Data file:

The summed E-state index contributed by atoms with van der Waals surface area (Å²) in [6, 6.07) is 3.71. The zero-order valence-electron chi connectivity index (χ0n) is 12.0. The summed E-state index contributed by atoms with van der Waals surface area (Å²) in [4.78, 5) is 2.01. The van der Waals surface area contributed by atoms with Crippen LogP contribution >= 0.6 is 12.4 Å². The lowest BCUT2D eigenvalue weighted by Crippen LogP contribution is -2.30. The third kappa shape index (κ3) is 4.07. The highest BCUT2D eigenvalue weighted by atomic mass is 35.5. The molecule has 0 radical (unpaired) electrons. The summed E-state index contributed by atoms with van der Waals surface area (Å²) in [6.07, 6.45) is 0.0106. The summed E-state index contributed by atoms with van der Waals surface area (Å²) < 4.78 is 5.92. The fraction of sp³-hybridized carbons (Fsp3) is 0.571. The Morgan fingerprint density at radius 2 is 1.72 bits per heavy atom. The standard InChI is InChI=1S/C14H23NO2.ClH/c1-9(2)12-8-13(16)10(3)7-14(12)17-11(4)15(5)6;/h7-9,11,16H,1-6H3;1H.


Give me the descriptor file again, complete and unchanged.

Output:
The summed E-state index contributed by atoms with van der Waals surface area (Å²) in [6, 6.07) is 3.71. The zero-order valence-electron chi connectivity index (χ0n) is 12.0. The summed E-state index contributed by atoms with van der Waals surface area (Å²) in [4.78, 5) is 2.01. The van der Waals surface area contributed by atoms with Crippen LogP contribution >= 0.6 is 12.4 Å². The lowest BCUT2D eigenvalue weighted by Crippen LogP contribution is -2.30. The third kappa shape index (κ3) is 4.07. The highest BCUT2D eigenvalue weighted by atomic mass is 35.5. The molecule has 0 radical (unpaired) electrons. The summed E-state index contributed by atoms with van der Waals surface area (Å²) in [6.07, 6.45) is 0.0106. The summed E-state index contributed by atoms with van der Waals surface area (Å²) < 4.78 is 5.92. The fraction of sp³-hybridized carbons (Fsp3) is 0.571. The Morgan fingerprint density at radius 2 is 1.72 bits per heavy atom. The standard InChI is InChI=1S/C14H23NO2.ClH/c1-9(2)12-8-13(16)10(3)7-14(12)17-11(4)15(5)6;/h7-9,11,16H,1-6H3;1H.